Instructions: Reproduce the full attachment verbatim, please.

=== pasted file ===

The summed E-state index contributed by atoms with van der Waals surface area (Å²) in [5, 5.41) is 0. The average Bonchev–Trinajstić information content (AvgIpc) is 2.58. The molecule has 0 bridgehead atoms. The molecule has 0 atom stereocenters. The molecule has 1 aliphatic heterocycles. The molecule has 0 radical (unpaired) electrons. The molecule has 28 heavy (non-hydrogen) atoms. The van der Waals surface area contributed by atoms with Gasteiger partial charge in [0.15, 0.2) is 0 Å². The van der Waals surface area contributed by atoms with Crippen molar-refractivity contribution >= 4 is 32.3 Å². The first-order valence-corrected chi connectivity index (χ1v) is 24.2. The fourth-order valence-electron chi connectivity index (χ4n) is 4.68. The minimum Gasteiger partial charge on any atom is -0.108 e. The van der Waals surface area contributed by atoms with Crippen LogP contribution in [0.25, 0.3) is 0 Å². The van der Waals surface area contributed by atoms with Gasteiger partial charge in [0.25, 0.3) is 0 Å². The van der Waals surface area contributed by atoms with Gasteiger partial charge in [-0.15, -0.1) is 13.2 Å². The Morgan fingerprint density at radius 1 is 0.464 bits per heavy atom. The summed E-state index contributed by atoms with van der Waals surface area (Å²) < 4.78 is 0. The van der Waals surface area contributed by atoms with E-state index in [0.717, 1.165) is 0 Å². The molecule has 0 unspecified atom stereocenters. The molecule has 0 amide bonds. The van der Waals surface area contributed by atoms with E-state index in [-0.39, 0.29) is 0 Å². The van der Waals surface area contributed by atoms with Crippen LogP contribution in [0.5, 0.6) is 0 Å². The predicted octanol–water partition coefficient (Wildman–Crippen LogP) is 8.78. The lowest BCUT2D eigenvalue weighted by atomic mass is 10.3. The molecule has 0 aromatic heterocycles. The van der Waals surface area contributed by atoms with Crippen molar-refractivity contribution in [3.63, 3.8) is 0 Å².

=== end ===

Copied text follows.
The summed E-state index contributed by atoms with van der Waals surface area (Å²) in [5, 5.41) is 0. The average Bonchev–Trinajstić information content (AvgIpc) is 2.58. The molecule has 0 bridgehead atoms. The molecule has 0 atom stereocenters. The molecule has 1 aliphatic heterocycles. The molecule has 0 radical (unpaired) electrons. The molecule has 28 heavy (non-hydrogen) atoms. The van der Waals surface area contributed by atoms with Gasteiger partial charge in [0.15, 0.2) is 0 Å². The van der Waals surface area contributed by atoms with Crippen molar-refractivity contribution >= 4 is 32.3 Å². The first-order valence-corrected chi connectivity index (χ1v) is 24.2. The fourth-order valence-electron chi connectivity index (χ4n) is 4.68. The minimum Gasteiger partial charge on any atom is -0.108 e. The van der Waals surface area contributed by atoms with Crippen LogP contribution in [0.25, 0.3) is 0 Å². The van der Waals surface area contributed by atoms with Gasteiger partial charge in [0.25, 0.3) is 0 Å². The van der Waals surface area contributed by atoms with Gasteiger partial charge in [-0.15, -0.1) is 13.2 Å². The Morgan fingerprint density at radius 1 is 0.464 bits per heavy atom. The summed E-state index contributed by atoms with van der Waals surface area (Å²) < 4.78 is 0. The van der Waals surface area contributed by atoms with E-state index in [0.717, 1.165) is 0 Å². The molecule has 0 unspecified atom stereocenters. The molecule has 0 amide bonds. The van der Waals surface area contributed by atoms with E-state index in [-0.39, 0.29) is 0 Å². The van der Waals surface area contributed by atoms with Crippen LogP contribution in [0.5, 0.6) is 0 Å². The predicted octanol–water partition coefficient (Wildman–Crippen LogP) is 8.78. The lowest BCUT2D eigenvalue weighted by atomic mass is 10.3. The molecule has 0 aromatic heterocycles. The van der Waals surface area contributed by atoms with Crippen molar-refractivity contribution in [3.63, 3.8) is 0 Å².